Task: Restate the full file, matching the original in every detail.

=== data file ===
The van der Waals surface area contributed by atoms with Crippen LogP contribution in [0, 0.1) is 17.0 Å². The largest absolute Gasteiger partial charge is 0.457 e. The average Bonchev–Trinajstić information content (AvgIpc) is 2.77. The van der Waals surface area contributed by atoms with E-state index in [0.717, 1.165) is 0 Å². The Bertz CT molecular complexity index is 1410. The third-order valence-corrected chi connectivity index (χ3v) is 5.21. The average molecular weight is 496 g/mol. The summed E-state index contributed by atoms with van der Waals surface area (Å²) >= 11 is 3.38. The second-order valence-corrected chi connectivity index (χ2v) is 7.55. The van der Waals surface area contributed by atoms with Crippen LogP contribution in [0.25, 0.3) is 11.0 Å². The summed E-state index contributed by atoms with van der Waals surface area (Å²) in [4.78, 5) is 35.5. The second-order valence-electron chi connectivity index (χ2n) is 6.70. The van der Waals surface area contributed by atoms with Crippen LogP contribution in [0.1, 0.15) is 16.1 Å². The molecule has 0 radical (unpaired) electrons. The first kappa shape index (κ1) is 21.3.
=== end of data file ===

The van der Waals surface area contributed by atoms with Crippen LogP contribution in [0, 0.1) is 17.0 Å². The largest absolute Gasteiger partial charge is 0.457 e. The average Bonchev–Trinajstić information content (AvgIpc) is 2.77. The van der Waals surface area contributed by atoms with E-state index in [0.717, 1.165) is 0 Å². The Bertz CT molecular complexity index is 1410. The third-order valence-corrected chi connectivity index (χ3v) is 5.21. The average molecular weight is 496 g/mol. The summed E-state index contributed by atoms with van der Waals surface area (Å²) >= 11 is 3.38. The second-order valence-corrected chi connectivity index (χ2v) is 7.55. The van der Waals surface area contributed by atoms with Crippen LogP contribution in [0.25, 0.3) is 11.0 Å². The summed E-state index contributed by atoms with van der Waals surface area (Å²) in [4.78, 5) is 35.5. The second-order valence-electron chi connectivity index (χ2n) is 6.70. The van der Waals surface area contributed by atoms with Crippen LogP contribution in [0.1, 0.15) is 16.1 Å². The molecule has 0 radical (unpaired) electrons. The first kappa shape index (κ1) is 21.3.